Thinking Differently About Our Regional Approach

Rethinking Our Thinking Blog Series

By Lee Worsley

You don’t need me to tell you that many areas of our region are rapidly changing. Just take a drive down one of our Interstates or a stroll through many of our downtowns and you’ll notice all the cleared lots, renovated buildings, and apartment complexes going up on every corner to satisfy a hungry market. Our region’s seven counties added an additional 243,061 residents between 2010 and 2017, saw a 20% increase in the sale of new homes during 2018, and a 1.6% decrease in the unemployment rate. These numbers are impressive, and they display the qualities of our region that put us at the top of national lists ranking job markets, quality of candidates, regions for business, and much more.

However, these statistics do not display the complications accompanying this change. Roughly 13% of our regional residents remain below the poverty line. The median sales price of all homes has increased 33.2% since 2015 and 28% of residents are cost-burdened, meaning they spend more than 30% of their monthly income on housing. Commuting patterns and a regional workforce spanning from Chatham to Johnston and Granville to Harnett causes increasing highway gridlock and reduces quality of life for the roughly 26%, 233,894, of residents who cross county lines to go to work. While many of our communities are facing rapid growth, there are areas in our region struggling to grow, manage aging infrastructure, and make hard decisions about their future. Our region still has significant areas of poverty, stagnant growth and little prospect for economic development or mobility. This should be a concern and priority for the entire region. Jurisdictional lines shouldn’t matter when our neighbors need help.

But you don’t need me to tell you this either. While these statistics may not be news to you, they represent challenges that our region struggles to address in a cohesive and proactive way. Thinking differently about transportation, housing, or economic opportunity is hard, especially when boundaries of all types – county, municipal, NCDOT region, watershed – separate our communities from one another. Despite our best attempts and intentions to work together, these multiple silos make it difficult to be innovative around these complex issues.

However, I know this much to be true: Our region has changed a great deal, it will continue to change, and it is imperative that we find new strategies to address these big challenges, together.

Thankfully, committed elected officials and local government employees work every day for regional and local betterment. It is wonderful to work in a region with so much goodwill and willingness to work together, and it is because of this dedication that we have achieved so much as a region already.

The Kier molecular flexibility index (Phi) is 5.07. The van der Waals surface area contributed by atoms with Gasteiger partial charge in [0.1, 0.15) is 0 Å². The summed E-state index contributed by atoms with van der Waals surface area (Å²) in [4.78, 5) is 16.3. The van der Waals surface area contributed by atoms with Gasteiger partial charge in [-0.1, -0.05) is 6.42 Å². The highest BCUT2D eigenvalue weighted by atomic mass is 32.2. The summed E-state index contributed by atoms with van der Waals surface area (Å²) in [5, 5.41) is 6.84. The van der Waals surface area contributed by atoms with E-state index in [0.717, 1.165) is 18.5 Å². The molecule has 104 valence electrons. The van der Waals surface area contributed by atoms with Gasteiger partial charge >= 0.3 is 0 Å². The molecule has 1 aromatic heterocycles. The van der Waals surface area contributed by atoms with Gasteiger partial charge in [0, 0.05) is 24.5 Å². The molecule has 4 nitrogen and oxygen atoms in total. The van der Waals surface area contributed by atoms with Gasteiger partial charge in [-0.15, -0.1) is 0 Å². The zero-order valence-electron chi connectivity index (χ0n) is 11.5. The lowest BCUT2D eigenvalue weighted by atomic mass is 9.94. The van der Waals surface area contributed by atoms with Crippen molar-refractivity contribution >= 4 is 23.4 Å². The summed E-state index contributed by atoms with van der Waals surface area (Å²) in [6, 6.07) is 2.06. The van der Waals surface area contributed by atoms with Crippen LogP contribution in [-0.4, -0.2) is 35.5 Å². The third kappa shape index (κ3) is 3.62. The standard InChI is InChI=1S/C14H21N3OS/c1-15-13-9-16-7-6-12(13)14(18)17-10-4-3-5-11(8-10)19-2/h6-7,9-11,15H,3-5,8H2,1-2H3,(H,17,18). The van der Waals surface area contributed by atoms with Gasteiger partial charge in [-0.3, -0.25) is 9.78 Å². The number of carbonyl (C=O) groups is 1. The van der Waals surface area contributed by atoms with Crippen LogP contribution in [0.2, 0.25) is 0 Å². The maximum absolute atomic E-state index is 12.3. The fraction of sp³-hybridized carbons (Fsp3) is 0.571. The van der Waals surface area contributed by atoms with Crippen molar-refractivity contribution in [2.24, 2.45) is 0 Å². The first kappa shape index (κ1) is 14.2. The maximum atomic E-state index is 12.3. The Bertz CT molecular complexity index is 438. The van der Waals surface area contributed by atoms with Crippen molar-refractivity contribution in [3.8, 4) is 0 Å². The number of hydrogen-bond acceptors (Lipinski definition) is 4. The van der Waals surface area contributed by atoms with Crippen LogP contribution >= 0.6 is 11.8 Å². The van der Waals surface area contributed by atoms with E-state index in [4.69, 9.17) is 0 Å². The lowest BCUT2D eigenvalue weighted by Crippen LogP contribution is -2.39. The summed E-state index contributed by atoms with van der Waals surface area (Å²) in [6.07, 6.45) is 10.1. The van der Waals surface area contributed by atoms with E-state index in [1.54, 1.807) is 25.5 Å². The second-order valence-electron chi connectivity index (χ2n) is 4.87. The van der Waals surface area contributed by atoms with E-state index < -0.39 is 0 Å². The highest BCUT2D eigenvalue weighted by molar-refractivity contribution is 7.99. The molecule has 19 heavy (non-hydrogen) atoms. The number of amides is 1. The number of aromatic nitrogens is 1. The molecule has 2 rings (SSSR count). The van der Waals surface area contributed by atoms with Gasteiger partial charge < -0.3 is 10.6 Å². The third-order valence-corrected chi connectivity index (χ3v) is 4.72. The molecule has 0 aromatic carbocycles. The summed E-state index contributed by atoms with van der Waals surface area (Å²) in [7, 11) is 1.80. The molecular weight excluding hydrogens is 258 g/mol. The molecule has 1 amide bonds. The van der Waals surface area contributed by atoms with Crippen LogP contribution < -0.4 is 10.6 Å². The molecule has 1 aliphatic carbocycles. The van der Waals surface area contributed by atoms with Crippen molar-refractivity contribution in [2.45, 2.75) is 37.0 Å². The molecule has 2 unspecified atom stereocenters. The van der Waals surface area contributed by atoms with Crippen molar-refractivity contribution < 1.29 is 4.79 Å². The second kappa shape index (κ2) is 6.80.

Internally at TJCOG we are taking the rapid change to heart by assessing the transforming needs of our region and how they relate to our work, the mindset we use to approach problems, and the value of the programs we offer our members. As our region changes, there are two options: adapt or fall behind.

I have challenged staff to benchmark the services we provide against other major metro Councils of Governments and changing regions in the United States. To be most effective for our members, we need to see how our service compares to a Metro Washington, D.C. COG, Atlanta Regional Commission, Denver Regional Council, etc. While our peer COGs in North Carolina are important assets to us, we cannot solely compare our service to theirs, because our region is facing different challenges. I would also like to challenge you, as our members, to look at regional organizations outside of NC and find examples of how a TJCOG 2.0 could best serve our 43 local government members.

Through our organization’s seven priority areas, we are reframing our mission, goals, and programmatic focus to reflect internal strengths and new external needs. For example, our housing priority has grown dramatically in the past few years but was not even on the radar for TJCOG five years ago.

This year’s Regional Summit, Rethinking Our Thinking, is another way we are “rethinking” our work and engaging you, our stakeholders and members, to be a part of the process. The event is designed to encourage unique idea sharing and reflection from our stakeholders about transportation, housing, resilience, and economic mobility. Ultimately, Rethinking Our Thinking will be an avenue to find next steps, new solutions, and new partnerships around these four topics. The feedback and input from this wide range of partners and organizations will be reported out to our board to begin these strategic conversations.

It is time for us as a region to assess our current status and identify ways to collectively move forward. Join us.

Want to think differently about our region’s challenges with a diverse group of community leaders and advocates? Join TJCOG at our 2019 Regional Summit, Rethinking Our Thinking, on October 10th in Pittsboro, NC.

Interested in providing input on the future of TJCOG? Add your name here.

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